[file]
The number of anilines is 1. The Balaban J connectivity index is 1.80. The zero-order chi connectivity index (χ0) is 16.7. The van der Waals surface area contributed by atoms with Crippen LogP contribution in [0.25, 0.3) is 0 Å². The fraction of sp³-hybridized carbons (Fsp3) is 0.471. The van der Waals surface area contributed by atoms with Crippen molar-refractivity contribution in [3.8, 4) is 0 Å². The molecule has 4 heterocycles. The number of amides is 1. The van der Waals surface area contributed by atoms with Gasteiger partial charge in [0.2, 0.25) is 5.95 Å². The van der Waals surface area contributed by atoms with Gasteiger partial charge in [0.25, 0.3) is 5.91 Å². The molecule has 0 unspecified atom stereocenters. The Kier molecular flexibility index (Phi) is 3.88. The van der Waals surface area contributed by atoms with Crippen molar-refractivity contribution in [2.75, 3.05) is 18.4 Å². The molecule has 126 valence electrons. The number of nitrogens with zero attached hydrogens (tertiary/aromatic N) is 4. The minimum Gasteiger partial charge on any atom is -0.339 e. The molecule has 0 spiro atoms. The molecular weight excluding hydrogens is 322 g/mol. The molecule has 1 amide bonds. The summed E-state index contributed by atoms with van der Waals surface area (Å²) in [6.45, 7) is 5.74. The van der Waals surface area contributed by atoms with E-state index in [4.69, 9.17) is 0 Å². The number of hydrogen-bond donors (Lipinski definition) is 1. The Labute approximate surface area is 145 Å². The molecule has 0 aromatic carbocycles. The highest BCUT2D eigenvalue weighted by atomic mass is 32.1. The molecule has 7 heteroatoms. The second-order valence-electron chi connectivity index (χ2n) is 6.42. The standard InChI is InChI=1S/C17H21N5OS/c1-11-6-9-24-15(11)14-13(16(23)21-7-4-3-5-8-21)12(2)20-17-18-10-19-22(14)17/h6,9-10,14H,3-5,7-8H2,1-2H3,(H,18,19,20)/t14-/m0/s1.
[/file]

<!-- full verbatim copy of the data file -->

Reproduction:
The number of anilines is 1. The Balaban J connectivity index is 1.80. The zero-order chi connectivity index (χ0) is 16.7. The van der Waals surface area contributed by atoms with Crippen LogP contribution in [0.25, 0.3) is 0 Å². The fraction of sp³-hybridized carbons (Fsp3) is 0.471. The van der Waals surface area contributed by atoms with Crippen molar-refractivity contribution in [3.8, 4) is 0 Å². The molecule has 4 heterocycles. The number of amides is 1. The van der Waals surface area contributed by atoms with Gasteiger partial charge in [0.2, 0.25) is 5.95 Å². The van der Waals surface area contributed by atoms with Gasteiger partial charge in [0.25, 0.3) is 5.91 Å². The molecule has 0 unspecified atom stereocenters. The Kier molecular flexibility index (Phi) is 3.88. The van der Waals surface area contributed by atoms with Crippen molar-refractivity contribution in [2.75, 3.05) is 18.4 Å². The molecule has 126 valence electrons. The number of nitrogens with zero attached hydrogens (tertiary/aromatic N) is 4. The minimum Gasteiger partial charge on any atom is -0.339 e. The molecule has 0 spiro atoms. The molecular weight excluding hydrogens is 322 g/mol. The molecule has 1 amide bonds. The summed E-state index contributed by atoms with van der Waals surface area (Å²) in [6.45, 7) is 5.74. The van der Waals surface area contributed by atoms with E-state index in [4.69, 9.17) is 0 Å². The number of hydrogen-bond donors (Lipinski definition) is 1. The Labute approximate surface area is 145 Å². The molecule has 0 aromatic carbocycles. The highest BCUT2D eigenvalue weighted by atomic mass is 32.1. The molecule has 7 heteroatoms. The second-order valence-electron chi connectivity index (χ2n) is 6.42. The standard InChI is InChI=1S/C17H21N5OS/c1-11-6-9-24-15(11)14-13(16(23)21-7-4-3-5-8-21)12(2)20-17-18-10-19-22(14)17/h6,9-10,14H,3-5,7-8H2,1-2H3,(H,18,19,20)/t14-/m0/s1.